Analysis and Synthesis of Biological Motion Patterns

Biological motion contains information about several different emotions, intentions, personality traits and biological attributes of the agent. The human visual system is highly sensitive to biological motion and capable of extracting this information from it. We investigate the question of how such information is encoded in biological motion patterns and how it can be retrieved from it. We developed a framework that transforms biological motion into a linearized representation which enables us to apply linear methods from statistics and pattern recognition to its analysis. Initially, we used gender classification as an example and created a simple classifier, whose performance was compared to psychophysical data from human observers. However, the same approach can be used to extract information about other walker attributes as well.

The proposed framework can also be used to synthesize new motion patterns with particular attributes. The approach is data-driven rather than hypothesis-driven and reveals the complex orchestra of correlated movements between the different body parts.

Here are some demos:


Analysis of sex-specific differences in walking style reveals that the dynamic part of the motion contains more information about gender than motion-mediated structural cues. In this demonstration differences in the two components can be visualized and exaggerated separately.

A simple motion modeler

A linear discriminant function can be computed either on the basis of known attributes such as the sex or the weight of a walker, or it can be computed on the basis of ratings that have been attributed to each walker by one or several observers. This example shows motion axes that reflect gender, weight, sadness (vs. happyness), and relaxedness (vs. nervousness).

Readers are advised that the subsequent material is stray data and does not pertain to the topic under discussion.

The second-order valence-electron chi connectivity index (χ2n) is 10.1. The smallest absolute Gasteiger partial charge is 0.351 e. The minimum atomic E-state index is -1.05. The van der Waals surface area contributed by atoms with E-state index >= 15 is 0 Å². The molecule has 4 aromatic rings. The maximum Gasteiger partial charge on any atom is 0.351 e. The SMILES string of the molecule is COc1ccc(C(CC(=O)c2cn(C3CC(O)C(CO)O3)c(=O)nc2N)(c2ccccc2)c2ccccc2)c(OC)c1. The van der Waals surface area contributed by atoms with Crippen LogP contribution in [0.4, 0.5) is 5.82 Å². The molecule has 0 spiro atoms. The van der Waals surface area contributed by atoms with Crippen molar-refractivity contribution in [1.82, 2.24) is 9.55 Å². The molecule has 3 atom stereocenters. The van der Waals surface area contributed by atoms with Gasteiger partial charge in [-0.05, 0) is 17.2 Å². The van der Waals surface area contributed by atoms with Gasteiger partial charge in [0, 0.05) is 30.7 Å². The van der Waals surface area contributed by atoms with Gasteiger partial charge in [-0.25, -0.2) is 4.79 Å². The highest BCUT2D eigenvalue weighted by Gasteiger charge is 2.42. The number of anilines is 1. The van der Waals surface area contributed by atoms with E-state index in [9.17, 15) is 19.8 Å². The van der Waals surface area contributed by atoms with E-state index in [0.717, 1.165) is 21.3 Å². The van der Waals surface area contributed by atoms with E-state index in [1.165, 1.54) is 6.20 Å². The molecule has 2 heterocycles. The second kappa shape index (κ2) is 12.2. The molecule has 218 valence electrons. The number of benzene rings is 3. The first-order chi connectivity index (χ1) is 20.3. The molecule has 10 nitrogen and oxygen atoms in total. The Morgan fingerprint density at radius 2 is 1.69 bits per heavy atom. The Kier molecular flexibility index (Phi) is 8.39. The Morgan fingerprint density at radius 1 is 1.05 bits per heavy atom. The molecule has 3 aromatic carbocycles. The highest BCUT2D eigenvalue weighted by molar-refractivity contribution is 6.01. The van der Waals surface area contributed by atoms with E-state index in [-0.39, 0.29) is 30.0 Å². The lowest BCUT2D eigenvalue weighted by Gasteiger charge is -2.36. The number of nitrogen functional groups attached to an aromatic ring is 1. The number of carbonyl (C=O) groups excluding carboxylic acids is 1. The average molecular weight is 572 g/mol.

Extract your own motion axis!

You can use this demonstration to extract your own motion axis from our database. It will take you no longer than 10 minutes. You can freely choose any attribute you might be interested in. You will then be shown a number of walkers and you will have to rate them according to the attribute of your choice. Once you are done, the system will compute a discriminant function based on your ratings and will visualize the corresponding walking axis in terms of an interactive point-light animation.


  • Troje, N. F. (2002). Decomposing biological motion: A framework for analysis and synthesis of human gait patterns.Journal of Vision, 2:371-387, Full Text DOI 10.1167/2.5.2.
  • Troje N. F. (2002) The little difference: Fourier based gender classification from biological motion.  Dynamic Perception, R. P. Würtz and M. Lappe (eds), Aka Press, Berlin, pp. 115-120. Full Text
  • Troje, N. F.  (2008) Retrieving information from human movement patterns.  In: Shipley, T. F. and Zacks, J. M. (eds.) Understanding Events: How Humans See, Represent, and Act on Events. Oxford University Press, pp. 308-334. Full Text